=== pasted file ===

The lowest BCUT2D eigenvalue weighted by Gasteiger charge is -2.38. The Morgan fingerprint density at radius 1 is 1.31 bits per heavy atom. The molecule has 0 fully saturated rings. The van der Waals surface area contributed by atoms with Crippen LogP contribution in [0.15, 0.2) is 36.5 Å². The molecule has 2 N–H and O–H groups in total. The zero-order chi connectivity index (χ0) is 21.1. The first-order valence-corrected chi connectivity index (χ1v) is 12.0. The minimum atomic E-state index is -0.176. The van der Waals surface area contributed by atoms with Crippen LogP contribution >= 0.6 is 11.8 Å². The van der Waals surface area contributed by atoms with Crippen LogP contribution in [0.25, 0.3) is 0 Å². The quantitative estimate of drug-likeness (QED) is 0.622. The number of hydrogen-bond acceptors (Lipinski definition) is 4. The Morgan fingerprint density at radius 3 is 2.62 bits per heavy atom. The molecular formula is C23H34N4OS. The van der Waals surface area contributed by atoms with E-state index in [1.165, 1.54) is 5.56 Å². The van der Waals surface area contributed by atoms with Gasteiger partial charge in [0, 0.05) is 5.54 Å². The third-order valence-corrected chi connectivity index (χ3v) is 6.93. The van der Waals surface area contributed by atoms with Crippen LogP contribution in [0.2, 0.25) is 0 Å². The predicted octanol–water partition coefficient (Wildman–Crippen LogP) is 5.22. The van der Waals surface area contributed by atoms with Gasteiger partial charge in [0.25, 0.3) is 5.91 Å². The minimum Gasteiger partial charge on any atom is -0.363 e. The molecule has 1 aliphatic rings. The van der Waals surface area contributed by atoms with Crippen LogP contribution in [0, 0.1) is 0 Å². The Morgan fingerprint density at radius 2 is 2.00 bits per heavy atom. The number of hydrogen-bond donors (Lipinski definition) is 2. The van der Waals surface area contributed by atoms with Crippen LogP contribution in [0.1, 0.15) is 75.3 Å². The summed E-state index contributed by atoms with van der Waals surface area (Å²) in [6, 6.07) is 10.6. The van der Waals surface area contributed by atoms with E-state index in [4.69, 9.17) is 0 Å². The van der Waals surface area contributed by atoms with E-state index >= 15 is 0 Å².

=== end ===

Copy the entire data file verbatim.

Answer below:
The lowest BCUT2D eigenvalue weighted by Gasteiger charge is -2.38. The Morgan fingerprint density at radius 1 is 1.31 bits per heavy atom. The molecule has 0 fully saturated rings. The van der Waals surface area contributed by atoms with Crippen LogP contribution in [0.15, 0.2) is 36.5 Å². The molecule has 2 N–H and O–H groups in total. The zero-order chi connectivity index (χ0) is 21.1. The first-order valence-corrected chi connectivity index (χ1v) is 12.0. The minimum atomic E-state index is -0.176. The van der Waals surface area contributed by atoms with Crippen LogP contribution >= 0.6 is 11.8 Å². The van der Waals surface area contributed by atoms with Crippen LogP contribution in [0.25, 0.3) is 0 Å². The quantitative estimate of drug-likeness (QED) is 0.622. The number of hydrogen-bond acceptors (Lipinski definition) is 4. The Morgan fingerprint density at radius 3 is 2.62 bits per heavy atom. The molecular formula is C23H34N4OS. The van der Waals surface area contributed by atoms with E-state index in [1.165, 1.54) is 5.56 Å². The van der Waals surface area contributed by atoms with Gasteiger partial charge in [0, 0.05) is 5.54 Å². The third-order valence-corrected chi connectivity index (χ3v) is 6.93. The van der Waals surface area contributed by atoms with Crippen LogP contribution in [0.2, 0.25) is 0 Å². The predicted octanol–water partition coefficient (Wildman–Crippen LogP) is 5.22. The van der Waals surface area contributed by atoms with Gasteiger partial charge in [0.25, 0.3) is 5.91 Å². The minimum Gasteiger partial charge on any atom is -0.363 e. The molecule has 1 aliphatic rings. The van der Waals surface area contributed by atoms with Crippen LogP contribution in [0, 0.1) is 0 Å². The Morgan fingerprint density at radius 2 is 2.00 bits per heavy atom. The number of hydrogen-bond donors (Lipinski definition) is 2. The van der Waals surface area contributed by atoms with Crippen LogP contribution in [0.1, 0.15) is 75.3 Å². The summed E-state index contributed by atoms with van der Waals surface area (Å²) in [6, 6.07) is 10.6. The van der Waals surface area contributed by atoms with E-state index in [4.69, 9.17) is 0 Å². The van der Waals surface area contributed by atoms with E-state index >= 15 is 0 Å².